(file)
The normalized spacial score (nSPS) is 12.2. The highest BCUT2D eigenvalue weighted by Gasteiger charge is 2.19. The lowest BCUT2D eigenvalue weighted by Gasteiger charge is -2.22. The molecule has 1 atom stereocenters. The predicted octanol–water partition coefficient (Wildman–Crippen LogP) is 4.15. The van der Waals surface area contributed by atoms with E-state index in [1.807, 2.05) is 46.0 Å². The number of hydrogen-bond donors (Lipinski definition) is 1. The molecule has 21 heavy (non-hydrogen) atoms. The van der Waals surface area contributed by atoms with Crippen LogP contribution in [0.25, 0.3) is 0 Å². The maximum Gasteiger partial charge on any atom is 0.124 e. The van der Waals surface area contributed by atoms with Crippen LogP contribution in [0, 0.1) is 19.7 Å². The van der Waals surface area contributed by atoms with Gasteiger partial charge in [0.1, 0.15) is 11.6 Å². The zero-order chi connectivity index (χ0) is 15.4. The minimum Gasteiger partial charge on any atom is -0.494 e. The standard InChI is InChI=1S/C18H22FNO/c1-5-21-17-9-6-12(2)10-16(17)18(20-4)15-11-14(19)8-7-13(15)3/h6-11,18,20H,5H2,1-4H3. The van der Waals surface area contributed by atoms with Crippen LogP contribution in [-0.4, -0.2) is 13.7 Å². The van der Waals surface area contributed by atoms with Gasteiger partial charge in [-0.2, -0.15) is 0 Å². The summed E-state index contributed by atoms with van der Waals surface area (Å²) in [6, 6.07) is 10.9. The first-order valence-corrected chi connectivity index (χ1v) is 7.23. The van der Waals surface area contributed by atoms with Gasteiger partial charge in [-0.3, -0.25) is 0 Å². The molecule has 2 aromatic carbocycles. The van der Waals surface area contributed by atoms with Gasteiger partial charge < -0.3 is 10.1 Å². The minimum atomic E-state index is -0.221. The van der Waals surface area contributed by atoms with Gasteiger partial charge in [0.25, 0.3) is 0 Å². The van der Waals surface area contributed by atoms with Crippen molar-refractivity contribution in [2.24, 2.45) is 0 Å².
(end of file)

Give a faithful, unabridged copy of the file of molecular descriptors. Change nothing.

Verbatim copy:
The normalized spacial score (nSPS) is 12.2. The highest BCUT2D eigenvalue weighted by Gasteiger charge is 2.19. The lowest BCUT2D eigenvalue weighted by Gasteiger charge is -2.22. The molecule has 1 atom stereocenters. The predicted octanol–water partition coefficient (Wildman–Crippen LogP) is 4.15. The van der Waals surface area contributed by atoms with E-state index in [1.807, 2.05) is 46.0 Å². The number of hydrogen-bond donors (Lipinski definition) is 1. The molecule has 21 heavy (non-hydrogen) atoms. The van der Waals surface area contributed by atoms with Crippen LogP contribution in [0.25, 0.3) is 0 Å². The maximum Gasteiger partial charge on any atom is 0.124 e. The van der Waals surface area contributed by atoms with Crippen LogP contribution in [0, 0.1) is 19.7 Å². The van der Waals surface area contributed by atoms with Gasteiger partial charge in [0.1, 0.15) is 11.6 Å². The zero-order chi connectivity index (χ0) is 15.4. The minimum Gasteiger partial charge on any atom is -0.494 e. The standard InChI is InChI=1S/C18H22FNO/c1-5-21-17-9-6-12(2)10-16(17)18(20-4)15-11-14(19)8-7-13(15)3/h6-11,18,20H,5H2,1-4H3. The van der Waals surface area contributed by atoms with Crippen LogP contribution in [-0.4, -0.2) is 13.7 Å². The van der Waals surface area contributed by atoms with Gasteiger partial charge in [-0.2, -0.15) is 0 Å². The summed E-state index contributed by atoms with van der Waals surface area (Å²) in [6, 6.07) is 10.9. The first-order valence-corrected chi connectivity index (χ1v) is 7.23. The van der Waals surface area contributed by atoms with Gasteiger partial charge in [-0.3, -0.25) is 0 Å². The molecule has 2 aromatic carbocycles. The van der Waals surface area contributed by atoms with Gasteiger partial charge < -0.3 is 10.1 Å². The minimum atomic E-state index is -0.221. The van der Waals surface area contributed by atoms with Gasteiger partial charge in [0.25, 0.3) is 0 Å². The van der Waals surface area contributed by atoms with Crippen molar-refractivity contribution in [2.24, 2.45) is 0 Å².